My comments on former (yes) GM CEO Rick Wagoner stand. The former CEO was a part of the problem and not the solution and if we are going to bail any company out, holding those who were in charge while the economic ship if you will was sinking only makes sense. I don't feel sorry for Wagoner. He deserved what he got.
MSNBC talk show hosts David Shuster and Keith Olbermann, however, do raise a point that cannot be ignored. On their respective shows ("1600 Pennsylvania" and "Countdown") they both pointed to the disparity in treatment between the auto makers and the financial institutions. The conditions Obama imposed upon the automakers were not imposed upon the financial institutions. No contracts were re-written. Obama's team did not pressure those who received multi-million dollar bonuses to give them back in return for financial aid. No CEO was forced to step down. The financial institutions were, in fact, given a lot of money with no questions asked.
Obama has created an opening for the Republicans because a lot of the people our president is asking to give back (Wagoner excepted) are blue collar workers. Unions have to renegotiate their contracts and retired workers may have to re-enter the work force as legacy costs are re-adjusted.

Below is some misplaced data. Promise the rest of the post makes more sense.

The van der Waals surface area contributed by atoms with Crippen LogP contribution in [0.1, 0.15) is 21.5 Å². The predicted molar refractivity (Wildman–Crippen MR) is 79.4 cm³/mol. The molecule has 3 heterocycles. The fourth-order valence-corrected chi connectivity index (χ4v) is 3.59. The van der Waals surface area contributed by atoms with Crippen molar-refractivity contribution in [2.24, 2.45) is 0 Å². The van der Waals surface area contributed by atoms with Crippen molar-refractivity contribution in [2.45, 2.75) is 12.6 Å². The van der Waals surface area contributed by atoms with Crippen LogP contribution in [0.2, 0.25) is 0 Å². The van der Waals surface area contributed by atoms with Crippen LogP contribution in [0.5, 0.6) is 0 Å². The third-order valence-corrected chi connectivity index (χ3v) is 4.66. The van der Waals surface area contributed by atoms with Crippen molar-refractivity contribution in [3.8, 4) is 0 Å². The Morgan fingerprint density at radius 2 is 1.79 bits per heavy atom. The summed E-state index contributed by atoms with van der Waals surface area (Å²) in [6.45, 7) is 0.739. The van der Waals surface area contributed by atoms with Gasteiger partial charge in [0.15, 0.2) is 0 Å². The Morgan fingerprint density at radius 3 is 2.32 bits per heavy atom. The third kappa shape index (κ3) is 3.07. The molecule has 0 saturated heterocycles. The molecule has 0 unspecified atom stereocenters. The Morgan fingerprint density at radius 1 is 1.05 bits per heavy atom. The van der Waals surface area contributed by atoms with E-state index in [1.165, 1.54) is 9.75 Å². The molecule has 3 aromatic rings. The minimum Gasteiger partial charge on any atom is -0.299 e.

These modifications are, to be sure, warranted. The taxpayer is, after all, bailing out the auto companies so imposing conditions designed to assure the company's survival (and hence, further our chance to recoup the money loaned) makes sense.
The disparity in treatment, however, is striking. Wagoner is no victim but he is, as of today, the only one which the president held accountable for his actions. The auto company's contracts with the unions will have to be adjusted, but they are, to date, the only ones which are seeing their contracts adjusted. It doesn't seem fair, particularly when the typical blue collar worker who could barely afford a cut in pay is forced to do so while the bankers on Wall Street who could afford to give up their bonuses isn't being asked to do so.
There will be hell to pay in November if the Democrats do not get their act together. The populist outrage that helped Obama win his presidential election could be used to remove them from Capitol Hill. Senator and former presidential candidate John McCain got himself into trouble for consorting with the wrong allies. His allies told him that the fundamentals of the economy were strong when they clearly weren't (unless of course, employment is of no concern to the average working man or woman). He said we needed more tax cuts, tax cuts that largely benefited the rich, and less spending when we needed create more jobs. McCain didn't get it.
But Obama's team doesn't seem to get it either. New York's Attorney General Andrew Cuomo upstaged the president last week when he, and not Obama, got some (albeit only some) of the bonuses returned. Obama's anger (to the extent that he ever displayed any over any issue) came too late and was over too early to be believable.
Now he goes after the union workers, after inviting the CEO's of major Wall Street firms over to the White House for a meeting?
If the Democrats lose their house and senate seats this fall, they will have no one but themselves to blame.